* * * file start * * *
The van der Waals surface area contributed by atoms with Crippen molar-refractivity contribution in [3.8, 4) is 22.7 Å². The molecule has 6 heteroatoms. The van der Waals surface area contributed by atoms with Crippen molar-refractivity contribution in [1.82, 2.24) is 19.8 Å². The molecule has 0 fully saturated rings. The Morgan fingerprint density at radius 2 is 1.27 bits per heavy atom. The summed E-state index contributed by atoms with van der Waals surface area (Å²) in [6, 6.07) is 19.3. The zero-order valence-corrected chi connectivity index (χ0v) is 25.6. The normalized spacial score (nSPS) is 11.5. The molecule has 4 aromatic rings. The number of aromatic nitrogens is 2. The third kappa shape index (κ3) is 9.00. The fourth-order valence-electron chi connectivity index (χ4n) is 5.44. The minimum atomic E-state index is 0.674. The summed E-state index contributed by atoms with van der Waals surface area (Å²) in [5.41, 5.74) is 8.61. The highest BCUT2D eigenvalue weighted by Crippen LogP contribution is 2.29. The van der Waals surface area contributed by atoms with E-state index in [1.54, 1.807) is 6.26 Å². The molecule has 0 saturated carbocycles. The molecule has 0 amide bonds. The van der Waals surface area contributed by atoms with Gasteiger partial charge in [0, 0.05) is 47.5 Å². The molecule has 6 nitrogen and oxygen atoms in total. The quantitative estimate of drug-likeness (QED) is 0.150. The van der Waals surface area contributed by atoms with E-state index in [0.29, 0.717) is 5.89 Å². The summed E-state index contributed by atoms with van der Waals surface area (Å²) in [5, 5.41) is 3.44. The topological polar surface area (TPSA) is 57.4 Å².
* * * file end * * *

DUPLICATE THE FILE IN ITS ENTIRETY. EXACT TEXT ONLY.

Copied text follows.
The van der Waals surface area contributed by atoms with Crippen molar-refractivity contribution in [3.8, 4) is 22.7 Å². The molecule has 6 heteroatoms. The van der Waals surface area contributed by atoms with Crippen molar-refractivity contribution in [1.82, 2.24) is 19.8 Å². The molecule has 0 fully saturated rings. The Morgan fingerprint density at radius 2 is 1.27 bits per heavy atom. The summed E-state index contributed by atoms with van der Waals surface area (Å²) in [6, 6.07) is 19.3. The zero-order valence-corrected chi connectivity index (χ0v) is 25.6. The normalized spacial score (nSPS) is 11.5. The molecule has 4 aromatic rings. The number of aromatic nitrogens is 2. The third kappa shape index (κ3) is 9.00. The fourth-order valence-electron chi connectivity index (χ4n) is 5.44. The minimum atomic E-state index is 0.674. The summed E-state index contributed by atoms with van der Waals surface area (Å²) in [5.41, 5.74) is 8.61. The highest BCUT2D eigenvalue weighted by Crippen LogP contribution is 2.29. The van der Waals surface area contributed by atoms with E-state index in [1.54, 1.807) is 6.26 Å². The molecule has 0 saturated carbocycles. The molecule has 0 amide bonds. The van der Waals surface area contributed by atoms with Gasteiger partial charge in [0, 0.05) is 47.5 Å². The molecule has 6 nitrogen and oxygen atoms in total. The quantitative estimate of drug-likeness (QED) is 0.150. The van der Waals surface area contributed by atoms with E-state index in [0.29, 0.717) is 5.89 Å². The summed E-state index contributed by atoms with van der Waals surface area (Å²) in [5, 5.41) is 3.44. The topological polar surface area (TPSA) is 57.4 Å².